Q: I have begun using infrared heat and unattended electrical stimulation to my practice. I am familiar with the codes but want to be sure that I am billing them correctly and receiving the correct reimbursement. Which leads me to my direct question: can I bill the codes for those services for multiple units based on the number of regions or amount of time that I may be applying them? There are several occasions where I may apply the services at two or more regions in a single visit.
A: Infrared heat and unattended electrical stimulation are certainly within scope in many states that license acupuncture and I assume your state does. However, I want to be clear that prior to providing and billing any of these services it is imperative that the acupuncture professional ascertain from their specific scope of practice allowances that performance of those services are allowed.
Unattended (supervised) modalities are the application of a physical agent to produce therapeutic changes to biologic tissue. These services may include thermal, acoustic, light, mechanical or electrical energy. The codes range from 97010-97028 and include specifically 97026 for infrared heat and 97014 for unattended electrical stimulation (note that this type of electrical stimulation is not electro-acupuncture, but surface stimulation via electrodes placed on the skin). These services do not require direct (one-on-one) contact by the provider, which means you may apply the service and not be in attendance the entire time it is being used but only monitor the progress.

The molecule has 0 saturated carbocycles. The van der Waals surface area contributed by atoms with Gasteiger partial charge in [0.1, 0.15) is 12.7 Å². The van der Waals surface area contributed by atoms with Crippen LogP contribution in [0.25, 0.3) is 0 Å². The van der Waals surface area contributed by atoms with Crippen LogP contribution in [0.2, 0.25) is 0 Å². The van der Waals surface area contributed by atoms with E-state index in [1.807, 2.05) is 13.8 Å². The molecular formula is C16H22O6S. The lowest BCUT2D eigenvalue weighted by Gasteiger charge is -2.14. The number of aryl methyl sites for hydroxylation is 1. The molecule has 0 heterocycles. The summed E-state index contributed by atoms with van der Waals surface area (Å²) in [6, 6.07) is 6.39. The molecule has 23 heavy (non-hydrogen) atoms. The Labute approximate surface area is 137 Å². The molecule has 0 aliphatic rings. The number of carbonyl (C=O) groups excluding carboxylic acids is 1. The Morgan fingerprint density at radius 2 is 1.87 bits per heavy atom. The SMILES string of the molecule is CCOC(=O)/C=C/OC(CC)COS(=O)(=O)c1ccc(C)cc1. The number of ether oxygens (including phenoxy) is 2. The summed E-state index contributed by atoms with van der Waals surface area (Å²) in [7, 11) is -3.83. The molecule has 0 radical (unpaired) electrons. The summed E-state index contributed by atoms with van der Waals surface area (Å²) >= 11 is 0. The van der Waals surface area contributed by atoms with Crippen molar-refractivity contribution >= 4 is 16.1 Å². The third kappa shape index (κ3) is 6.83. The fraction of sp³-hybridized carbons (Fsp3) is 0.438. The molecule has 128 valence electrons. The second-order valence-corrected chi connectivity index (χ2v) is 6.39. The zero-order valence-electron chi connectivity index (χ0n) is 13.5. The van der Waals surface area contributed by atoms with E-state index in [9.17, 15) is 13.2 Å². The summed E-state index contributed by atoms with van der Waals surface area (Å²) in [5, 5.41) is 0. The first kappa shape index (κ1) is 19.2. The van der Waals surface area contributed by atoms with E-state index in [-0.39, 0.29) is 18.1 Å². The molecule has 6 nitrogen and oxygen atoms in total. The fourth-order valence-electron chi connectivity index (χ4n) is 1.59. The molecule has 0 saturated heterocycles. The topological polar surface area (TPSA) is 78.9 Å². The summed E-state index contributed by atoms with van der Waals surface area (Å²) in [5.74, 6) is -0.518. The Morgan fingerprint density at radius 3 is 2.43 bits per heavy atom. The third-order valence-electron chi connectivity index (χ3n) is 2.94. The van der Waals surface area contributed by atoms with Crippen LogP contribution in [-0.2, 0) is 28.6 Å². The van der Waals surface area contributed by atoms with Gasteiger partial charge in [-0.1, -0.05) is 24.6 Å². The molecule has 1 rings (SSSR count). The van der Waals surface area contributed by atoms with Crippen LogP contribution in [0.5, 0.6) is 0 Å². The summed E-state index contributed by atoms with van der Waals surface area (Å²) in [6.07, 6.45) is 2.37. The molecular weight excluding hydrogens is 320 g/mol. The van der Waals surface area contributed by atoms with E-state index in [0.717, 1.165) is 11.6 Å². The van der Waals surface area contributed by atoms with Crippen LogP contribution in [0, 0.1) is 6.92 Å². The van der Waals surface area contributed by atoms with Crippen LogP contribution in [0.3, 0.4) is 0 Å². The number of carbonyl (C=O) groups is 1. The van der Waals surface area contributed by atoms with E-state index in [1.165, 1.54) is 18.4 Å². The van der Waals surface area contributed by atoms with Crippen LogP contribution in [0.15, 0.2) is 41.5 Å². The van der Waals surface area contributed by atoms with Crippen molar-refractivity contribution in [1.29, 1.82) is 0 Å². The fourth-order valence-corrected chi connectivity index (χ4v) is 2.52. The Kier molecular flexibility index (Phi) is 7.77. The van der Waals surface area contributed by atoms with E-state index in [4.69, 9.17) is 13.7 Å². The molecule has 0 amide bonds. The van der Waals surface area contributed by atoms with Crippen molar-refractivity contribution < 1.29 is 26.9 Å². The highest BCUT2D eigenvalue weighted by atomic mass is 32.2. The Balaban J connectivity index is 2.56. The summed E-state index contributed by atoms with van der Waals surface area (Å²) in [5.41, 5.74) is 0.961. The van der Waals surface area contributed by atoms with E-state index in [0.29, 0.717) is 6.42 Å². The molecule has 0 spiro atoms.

The code further is indicated as having no minimum or specific time value, and is noted for one or more regions. Therefore unattended modalities may be billed only once per visit, regardless of the amount of time or number of regions of application. For example, if you were to apply infrared heat to the lower back and shoulder, it is billed with only one unit even though there were multiple areas of application. Note the code states one or more regions, therefore additional regions are inclusive.
These unattended and passive-care services are useful in reducing pain, swelling and local muscle spasm, and can be very effective in the acute phase of care to hasten functional recovery. Certainly when provided for this therapeutic value, they are reasonable and consequently reimbursable but not for multiple units on a given date of service. There are services that do allow for multiple units based on the time services are applied, however they require direct contact and constant supervision of the provider. Examples of these services are massage and exercise.
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